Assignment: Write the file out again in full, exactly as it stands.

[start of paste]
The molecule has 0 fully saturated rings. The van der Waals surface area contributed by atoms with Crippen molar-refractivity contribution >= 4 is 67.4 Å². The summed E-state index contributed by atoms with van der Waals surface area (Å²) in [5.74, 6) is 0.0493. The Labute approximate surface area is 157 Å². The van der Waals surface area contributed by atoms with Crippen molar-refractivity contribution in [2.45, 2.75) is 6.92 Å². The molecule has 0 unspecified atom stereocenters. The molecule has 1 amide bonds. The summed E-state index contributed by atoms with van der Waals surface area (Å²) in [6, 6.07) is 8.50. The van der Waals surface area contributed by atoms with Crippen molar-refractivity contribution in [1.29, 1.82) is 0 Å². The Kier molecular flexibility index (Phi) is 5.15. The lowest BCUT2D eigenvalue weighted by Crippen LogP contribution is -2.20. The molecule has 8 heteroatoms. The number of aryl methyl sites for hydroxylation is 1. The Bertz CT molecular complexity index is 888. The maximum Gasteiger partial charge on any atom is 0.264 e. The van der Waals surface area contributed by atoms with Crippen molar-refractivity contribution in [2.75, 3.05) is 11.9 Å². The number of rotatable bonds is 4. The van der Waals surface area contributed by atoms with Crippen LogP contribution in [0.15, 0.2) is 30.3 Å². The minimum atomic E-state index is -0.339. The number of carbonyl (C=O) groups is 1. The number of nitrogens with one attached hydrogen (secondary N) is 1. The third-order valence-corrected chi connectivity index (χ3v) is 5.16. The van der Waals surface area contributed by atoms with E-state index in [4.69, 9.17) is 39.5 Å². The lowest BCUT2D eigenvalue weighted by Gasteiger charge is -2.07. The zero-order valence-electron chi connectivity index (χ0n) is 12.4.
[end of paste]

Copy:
The molecule has 0 fully saturated rings. The van der Waals surface area contributed by atoms with Crippen molar-refractivity contribution >= 4 is 67.4 Å². The summed E-state index contributed by atoms with van der Waals surface area (Å²) in [5.74, 6) is 0.0493. The Labute approximate surface area is 157 Å². The van der Waals surface area contributed by atoms with Crippen molar-refractivity contribution in [2.45, 2.75) is 6.92 Å². The molecule has 0 unspecified atom stereocenters. The molecule has 1 amide bonds. The summed E-state index contributed by atoms with van der Waals surface area (Å²) in [6, 6.07) is 8.50. The van der Waals surface area contributed by atoms with Crippen molar-refractivity contribution in [1.29, 1.82) is 0 Å². The Kier molecular flexibility index (Phi) is 5.15. The lowest BCUT2D eigenvalue weighted by Crippen LogP contribution is -2.20. The molecule has 8 heteroatoms. The number of aryl methyl sites for hydroxylation is 1. The Bertz CT molecular complexity index is 888. The maximum Gasteiger partial charge on any atom is 0.264 e. The van der Waals surface area contributed by atoms with Crippen molar-refractivity contribution in [2.75, 3.05) is 11.9 Å². The number of rotatable bonds is 4. The van der Waals surface area contributed by atoms with Crippen LogP contribution in [0.15, 0.2) is 30.3 Å². The minimum atomic E-state index is -0.339. The number of carbonyl (C=O) groups is 1. The number of nitrogens with one attached hydrogen (secondary N) is 1. The third-order valence-corrected chi connectivity index (χ3v) is 5.16. The van der Waals surface area contributed by atoms with E-state index in [4.69, 9.17) is 39.5 Å². The lowest BCUT2D eigenvalue weighted by Gasteiger charge is -2.07. The zero-order valence-electron chi connectivity index (χ0n) is 12.4.